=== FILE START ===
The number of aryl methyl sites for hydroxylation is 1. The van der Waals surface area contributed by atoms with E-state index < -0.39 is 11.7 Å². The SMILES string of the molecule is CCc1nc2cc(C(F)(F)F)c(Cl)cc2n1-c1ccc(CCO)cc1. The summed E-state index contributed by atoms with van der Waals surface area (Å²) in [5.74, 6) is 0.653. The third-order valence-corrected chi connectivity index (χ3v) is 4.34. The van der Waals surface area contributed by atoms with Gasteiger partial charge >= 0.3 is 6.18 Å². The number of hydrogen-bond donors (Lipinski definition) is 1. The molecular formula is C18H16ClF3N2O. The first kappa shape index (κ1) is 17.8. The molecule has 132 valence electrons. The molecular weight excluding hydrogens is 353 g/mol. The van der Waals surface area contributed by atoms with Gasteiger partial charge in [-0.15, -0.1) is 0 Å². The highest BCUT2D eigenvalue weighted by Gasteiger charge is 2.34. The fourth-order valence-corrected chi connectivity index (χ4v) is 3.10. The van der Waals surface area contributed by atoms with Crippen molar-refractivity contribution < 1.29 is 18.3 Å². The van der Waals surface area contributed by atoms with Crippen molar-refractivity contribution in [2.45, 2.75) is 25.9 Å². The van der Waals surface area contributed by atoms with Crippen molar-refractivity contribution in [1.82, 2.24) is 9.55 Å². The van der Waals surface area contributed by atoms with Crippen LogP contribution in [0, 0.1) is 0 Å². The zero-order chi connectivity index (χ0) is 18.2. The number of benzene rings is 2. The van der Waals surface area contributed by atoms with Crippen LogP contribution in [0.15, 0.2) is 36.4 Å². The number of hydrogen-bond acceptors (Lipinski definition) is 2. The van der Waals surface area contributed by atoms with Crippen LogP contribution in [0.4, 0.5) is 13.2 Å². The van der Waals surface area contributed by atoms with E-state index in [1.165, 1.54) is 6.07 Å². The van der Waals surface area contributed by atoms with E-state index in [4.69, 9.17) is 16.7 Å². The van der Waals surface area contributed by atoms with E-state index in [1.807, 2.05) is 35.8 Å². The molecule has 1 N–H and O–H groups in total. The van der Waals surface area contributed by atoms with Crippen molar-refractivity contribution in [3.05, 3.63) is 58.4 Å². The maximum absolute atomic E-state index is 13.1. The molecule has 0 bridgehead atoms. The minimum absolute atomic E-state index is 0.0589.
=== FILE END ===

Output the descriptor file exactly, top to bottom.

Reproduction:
The number of aryl methyl sites for hydroxylation is 1. The van der Waals surface area contributed by atoms with E-state index < -0.39 is 11.7 Å². The SMILES string of the molecule is CCc1nc2cc(C(F)(F)F)c(Cl)cc2n1-c1ccc(CCO)cc1. The summed E-state index contributed by atoms with van der Waals surface area (Å²) in [5.74, 6) is 0.653. The third-order valence-corrected chi connectivity index (χ3v) is 4.34. The van der Waals surface area contributed by atoms with Gasteiger partial charge >= 0.3 is 6.18 Å². The number of hydrogen-bond donors (Lipinski definition) is 1. The molecular formula is C18H16ClF3N2O. The first kappa shape index (κ1) is 17.8. The molecule has 132 valence electrons. The molecular weight excluding hydrogens is 353 g/mol. The van der Waals surface area contributed by atoms with Gasteiger partial charge in [-0.15, -0.1) is 0 Å². The highest BCUT2D eigenvalue weighted by Gasteiger charge is 2.34. The fourth-order valence-corrected chi connectivity index (χ4v) is 3.10. The van der Waals surface area contributed by atoms with Crippen molar-refractivity contribution < 1.29 is 18.3 Å². The van der Waals surface area contributed by atoms with Crippen molar-refractivity contribution in [2.45, 2.75) is 25.9 Å². The van der Waals surface area contributed by atoms with Crippen molar-refractivity contribution in [1.82, 2.24) is 9.55 Å². The van der Waals surface area contributed by atoms with Crippen LogP contribution in [0, 0.1) is 0 Å². The zero-order chi connectivity index (χ0) is 18.2. The number of benzene rings is 2. The van der Waals surface area contributed by atoms with Crippen LogP contribution in [0.15, 0.2) is 36.4 Å². The number of hydrogen-bond acceptors (Lipinski definition) is 2. The van der Waals surface area contributed by atoms with Crippen LogP contribution in [0.4, 0.5) is 13.2 Å². The van der Waals surface area contributed by atoms with E-state index in [1.165, 1.54) is 6.07 Å². The van der Waals surface area contributed by atoms with E-state index in [4.69, 9.17) is 16.7 Å². The van der Waals surface area contributed by atoms with E-state index in [1.807, 2.05) is 35.8 Å². The molecule has 1 N–H and O–H groups in total. The van der Waals surface area contributed by atoms with Crippen molar-refractivity contribution in [3.05, 3.63) is 58.4 Å². The maximum absolute atomic E-state index is 13.1. The molecule has 0 bridgehead atoms. The minimum absolute atomic E-state index is 0.0589.